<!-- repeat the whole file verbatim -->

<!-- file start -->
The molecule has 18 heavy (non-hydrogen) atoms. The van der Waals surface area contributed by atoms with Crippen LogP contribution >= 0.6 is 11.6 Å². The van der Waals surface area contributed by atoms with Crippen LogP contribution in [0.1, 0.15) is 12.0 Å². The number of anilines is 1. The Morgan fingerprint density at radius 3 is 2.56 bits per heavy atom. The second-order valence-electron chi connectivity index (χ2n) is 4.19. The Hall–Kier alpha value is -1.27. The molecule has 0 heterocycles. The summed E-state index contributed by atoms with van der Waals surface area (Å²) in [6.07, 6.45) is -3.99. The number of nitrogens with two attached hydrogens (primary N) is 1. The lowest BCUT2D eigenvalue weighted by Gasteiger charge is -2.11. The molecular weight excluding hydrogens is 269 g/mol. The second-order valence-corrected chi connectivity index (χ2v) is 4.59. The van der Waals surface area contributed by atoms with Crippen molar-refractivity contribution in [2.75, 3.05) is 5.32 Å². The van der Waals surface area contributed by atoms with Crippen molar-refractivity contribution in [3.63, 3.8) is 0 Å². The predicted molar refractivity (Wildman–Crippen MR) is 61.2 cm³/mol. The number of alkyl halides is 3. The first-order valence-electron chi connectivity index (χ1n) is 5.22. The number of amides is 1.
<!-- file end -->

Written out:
The molecule has 18 heavy (non-hydrogen) atoms. The van der Waals surface area contributed by atoms with Crippen LogP contribution >= 0.6 is 11.6 Å². The van der Waals surface area contributed by atoms with Crippen LogP contribution in [0.1, 0.15) is 12.0 Å². The number of anilines is 1. The Morgan fingerprint density at radius 3 is 2.56 bits per heavy atom. The second-order valence-electron chi connectivity index (χ2n) is 4.19. The Hall–Kier alpha value is -1.27. The molecule has 0 heterocycles. The summed E-state index contributed by atoms with van der Waals surface area (Å²) in [6.07, 6.45) is -3.99. The number of nitrogens with two attached hydrogens (primary N) is 1. The lowest BCUT2D eigenvalue weighted by Gasteiger charge is -2.11. The molecular weight excluding hydrogens is 269 g/mol. The second-order valence-corrected chi connectivity index (χ2v) is 4.59. The van der Waals surface area contributed by atoms with Crippen molar-refractivity contribution in [2.75, 3.05) is 5.32 Å². The van der Waals surface area contributed by atoms with Crippen molar-refractivity contribution in [3.63, 3.8) is 0 Å². The predicted molar refractivity (Wildman–Crippen MR) is 61.2 cm³/mol. The number of alkyl halides is 3. The first-order valence-electron chi connectivity index (χ1n) is 5.22. The number of amides is 1.